(t)Error - The trademark of Error


Critic from media - artist, activists, theorists

Look at this to see how this game works in public space

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Game and Reality
(t)Error - what a funny game

Whom would you like to play to get the world back into right shape? George W. Bush, Osama Bin Laden, or rather Tony Blair? Starting the computer game (T)ERROR, the player is spoilt for choice. A camera tracks the player’s movements and a projector throws the players outlines in original size on a white wall in front of him, all in realtime.
When the player kicks, his shadow will kick. When the player ducks or jumps to avoid bumping into an enemy jet, his shadowy avatar will do exactly the same in real time.
The empty silhouette of the player gets filled out - and this is the players choice – with the face of George W. Bush, the flag of a state which supported the Iraq war, or the body of Osama Bin Laden.
For gaining a good game score, you will have to fight evilly.
Being slipped into this stereotype role, you have to avoid tanks, submarines and fighter planes, you have to collect oil pumps and dollar notes, and you have to kick civilians begging for help. If you succeed in all these matters, you are the lucky winner and rise to the next game level.

1. (T)ERROR criticizes the Iraq war
„Art is the cry of distress uttered by those who experience at first hand the fate of mankind.“ (Holtzman/Schönberg, 1994)
This interactive video installation is my reaction on the Afghanistan campaign and the following Iraq war. It is a political persiflage on world politics, a mixed-reality game, which playfully tempts - through the whole body interaction - to participate, but at the same time the not very playful content of (T)ERROR wants to provoke reflection and self-reflection.
This play with the aspects of fun and seriousness or game and reality forms the basis of my work and media analysis.
Laughter lures the visitors, and not only an elitist gallery audience, but also the people from the street, who do not know too much about contemporary art. Fun, games and interaction cause motion, it is then much easier to get involved in the game, and so the change from laughter to sadness is more powerful and obvious.

2. (T)ERROR criticizes the young “gaming culture”
To transform this combination of laughing and crying into the world of computer games, and so into the world of our children, was my main aim.
“Fifty percent of all Americans age six and older play computer and video games.” (http://www.theesa.com/pressroom.html, 20.4.04)
„In 1998, over one in four American youngsters reported playing games between seven and 30 hours a week. More than one in four homes has a game console.” (Nideffer, Robert F., Shift-ctrl)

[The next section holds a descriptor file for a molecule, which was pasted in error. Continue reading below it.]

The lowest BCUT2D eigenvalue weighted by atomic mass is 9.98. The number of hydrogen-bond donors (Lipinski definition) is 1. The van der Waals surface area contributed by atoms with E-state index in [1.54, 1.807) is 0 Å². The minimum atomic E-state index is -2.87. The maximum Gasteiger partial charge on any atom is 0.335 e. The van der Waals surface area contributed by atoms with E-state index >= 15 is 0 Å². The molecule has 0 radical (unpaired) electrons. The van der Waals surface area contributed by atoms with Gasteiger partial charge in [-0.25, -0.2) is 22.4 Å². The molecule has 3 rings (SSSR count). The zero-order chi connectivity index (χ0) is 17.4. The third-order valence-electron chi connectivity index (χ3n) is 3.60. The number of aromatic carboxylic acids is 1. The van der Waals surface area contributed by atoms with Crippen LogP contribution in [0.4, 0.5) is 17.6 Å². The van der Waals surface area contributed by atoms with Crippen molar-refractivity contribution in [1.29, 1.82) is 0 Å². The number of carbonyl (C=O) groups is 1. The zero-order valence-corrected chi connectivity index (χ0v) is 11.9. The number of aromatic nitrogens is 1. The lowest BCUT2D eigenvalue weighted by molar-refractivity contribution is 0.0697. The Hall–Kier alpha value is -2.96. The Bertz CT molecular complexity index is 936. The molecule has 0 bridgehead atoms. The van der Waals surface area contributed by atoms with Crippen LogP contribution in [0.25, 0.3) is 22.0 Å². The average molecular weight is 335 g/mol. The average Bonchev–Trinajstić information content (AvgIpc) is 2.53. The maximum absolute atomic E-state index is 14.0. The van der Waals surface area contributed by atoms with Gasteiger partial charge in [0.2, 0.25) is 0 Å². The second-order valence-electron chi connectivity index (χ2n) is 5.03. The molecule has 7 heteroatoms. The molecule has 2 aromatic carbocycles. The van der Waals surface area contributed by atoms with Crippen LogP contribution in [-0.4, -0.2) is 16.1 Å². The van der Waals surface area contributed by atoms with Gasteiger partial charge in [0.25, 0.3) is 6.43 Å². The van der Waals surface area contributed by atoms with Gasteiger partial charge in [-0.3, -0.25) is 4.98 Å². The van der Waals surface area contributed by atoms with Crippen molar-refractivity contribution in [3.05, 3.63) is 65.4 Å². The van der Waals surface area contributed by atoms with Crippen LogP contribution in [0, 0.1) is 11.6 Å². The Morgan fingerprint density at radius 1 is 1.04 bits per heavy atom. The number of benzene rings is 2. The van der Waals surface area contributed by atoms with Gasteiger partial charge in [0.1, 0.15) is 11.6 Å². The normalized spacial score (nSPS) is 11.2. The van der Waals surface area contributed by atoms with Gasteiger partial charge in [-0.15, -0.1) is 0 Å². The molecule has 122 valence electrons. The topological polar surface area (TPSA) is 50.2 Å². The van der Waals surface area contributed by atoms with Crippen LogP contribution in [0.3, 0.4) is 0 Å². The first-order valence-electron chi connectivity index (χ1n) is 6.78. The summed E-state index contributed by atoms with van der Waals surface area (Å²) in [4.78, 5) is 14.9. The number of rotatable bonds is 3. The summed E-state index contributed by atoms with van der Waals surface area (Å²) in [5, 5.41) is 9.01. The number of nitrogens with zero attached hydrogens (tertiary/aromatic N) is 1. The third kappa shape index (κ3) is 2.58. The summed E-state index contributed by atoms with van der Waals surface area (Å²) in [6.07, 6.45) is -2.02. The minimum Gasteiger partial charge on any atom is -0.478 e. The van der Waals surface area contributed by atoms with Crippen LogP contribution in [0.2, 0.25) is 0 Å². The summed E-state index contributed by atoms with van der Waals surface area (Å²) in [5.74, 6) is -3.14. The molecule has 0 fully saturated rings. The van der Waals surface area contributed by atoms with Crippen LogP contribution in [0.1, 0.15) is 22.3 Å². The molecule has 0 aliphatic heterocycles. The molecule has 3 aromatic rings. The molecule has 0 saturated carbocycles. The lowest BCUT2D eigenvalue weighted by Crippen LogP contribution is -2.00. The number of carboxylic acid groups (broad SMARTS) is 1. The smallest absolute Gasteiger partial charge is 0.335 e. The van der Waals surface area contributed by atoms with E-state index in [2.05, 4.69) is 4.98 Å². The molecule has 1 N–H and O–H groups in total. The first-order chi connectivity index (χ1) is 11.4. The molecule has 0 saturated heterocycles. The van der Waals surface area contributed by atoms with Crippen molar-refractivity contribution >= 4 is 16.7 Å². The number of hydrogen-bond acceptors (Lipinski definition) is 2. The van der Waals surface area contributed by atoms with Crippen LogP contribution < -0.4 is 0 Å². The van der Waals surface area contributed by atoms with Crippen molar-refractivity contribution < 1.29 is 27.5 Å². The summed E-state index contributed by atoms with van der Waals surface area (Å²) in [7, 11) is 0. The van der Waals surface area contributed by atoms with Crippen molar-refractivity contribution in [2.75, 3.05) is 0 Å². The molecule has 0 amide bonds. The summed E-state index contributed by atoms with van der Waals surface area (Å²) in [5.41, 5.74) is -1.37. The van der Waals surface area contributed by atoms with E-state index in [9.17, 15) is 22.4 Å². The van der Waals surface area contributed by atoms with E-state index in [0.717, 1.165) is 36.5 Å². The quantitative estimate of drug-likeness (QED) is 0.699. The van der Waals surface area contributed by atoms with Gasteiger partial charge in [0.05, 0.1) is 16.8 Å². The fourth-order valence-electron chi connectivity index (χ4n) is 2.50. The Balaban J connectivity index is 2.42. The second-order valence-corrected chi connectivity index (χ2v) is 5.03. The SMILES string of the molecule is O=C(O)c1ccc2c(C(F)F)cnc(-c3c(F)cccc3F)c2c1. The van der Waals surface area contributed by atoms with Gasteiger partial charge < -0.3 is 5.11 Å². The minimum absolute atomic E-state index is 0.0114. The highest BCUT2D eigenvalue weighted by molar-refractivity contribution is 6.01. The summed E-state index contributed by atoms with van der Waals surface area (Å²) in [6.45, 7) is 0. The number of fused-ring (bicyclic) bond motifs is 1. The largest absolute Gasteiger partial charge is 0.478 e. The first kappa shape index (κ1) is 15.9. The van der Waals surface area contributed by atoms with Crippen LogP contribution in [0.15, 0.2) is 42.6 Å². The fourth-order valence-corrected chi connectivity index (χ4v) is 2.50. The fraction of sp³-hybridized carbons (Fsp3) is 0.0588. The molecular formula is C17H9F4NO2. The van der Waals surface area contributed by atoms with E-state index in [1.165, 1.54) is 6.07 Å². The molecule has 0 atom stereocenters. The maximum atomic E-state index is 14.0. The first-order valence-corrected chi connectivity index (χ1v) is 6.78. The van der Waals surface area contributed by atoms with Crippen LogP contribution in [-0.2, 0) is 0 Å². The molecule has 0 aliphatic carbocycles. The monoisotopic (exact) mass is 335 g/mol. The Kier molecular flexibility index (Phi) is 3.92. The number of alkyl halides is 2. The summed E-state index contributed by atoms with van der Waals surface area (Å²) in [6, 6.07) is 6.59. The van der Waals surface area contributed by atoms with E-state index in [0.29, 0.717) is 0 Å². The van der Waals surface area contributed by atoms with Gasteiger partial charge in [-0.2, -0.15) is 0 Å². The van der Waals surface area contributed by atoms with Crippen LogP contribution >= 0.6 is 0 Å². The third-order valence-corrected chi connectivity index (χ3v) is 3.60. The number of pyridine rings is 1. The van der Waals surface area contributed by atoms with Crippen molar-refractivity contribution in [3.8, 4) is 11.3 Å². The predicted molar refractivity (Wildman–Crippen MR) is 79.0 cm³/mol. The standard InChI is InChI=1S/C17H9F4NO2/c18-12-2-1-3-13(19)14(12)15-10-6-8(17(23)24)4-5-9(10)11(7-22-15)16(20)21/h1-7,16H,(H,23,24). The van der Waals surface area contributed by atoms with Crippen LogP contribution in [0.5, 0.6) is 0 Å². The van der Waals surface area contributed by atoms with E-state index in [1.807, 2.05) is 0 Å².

This is one of the reasons why I like to show my installation at parties and clubs.
This year at the beginning of april, for example, (T)ERROR was exhibited in Berlin, in the “Club zur Möbelfabrik”. The young audience of this venue participated with enthusiasm. The reflection hit them a couple of minutes later, when the youngsters squatted down besides the installation, tired after the exhausting movements.
“I just played Osama Bin Laden in the game. I was killing people. Was that fun?”
And this is what makes the artistic examination of computer games so precious and powerful:
The sudden liberation, which is triggered by the dramaturgy of computer games, the role games par excellence. Nowhere else it is as simple and as easy to slip into the role of authorities, to play with the overthrow of established social systems and experience the dynamism of action and reaction without any danger.
At the same time, (T)ERROR provides its players with a strange closeness and directness:
It’s not a joystick that helps our avatars to jump hundred metres high, but everyone is actively playing him/herself.
(T)ERROR is an attempt to dismantle the gaming industry and the stereotype roles and behaviour patterns taught by it. All these are the semiotics our children are confronted with since birth. We need to analyze them to get to know our children’s world.
The simple, pixel graphics of my game was developed following early, famous computer games like for example Space Invaders or Defender.
(T)ERROR creates a managable (art) space, a system of signs and symbols, which are well known by the followers of computer games, who always associate these sign systems with fun and leisure time.
Society codes and conventions which everyone takes for granted, can now be seen from a different perspective and open up new possibilities for dialogue and debate.

3. (T)ERROR criticizes the media society
Our contemporary life and society consist out of brainwashing media flashes, consumption and pseudo-happiness paired with a upcoming depression. My work uses the same media and the same mechanisms the goal is the deconstruction of this failed system and a reflection of this media junked fake.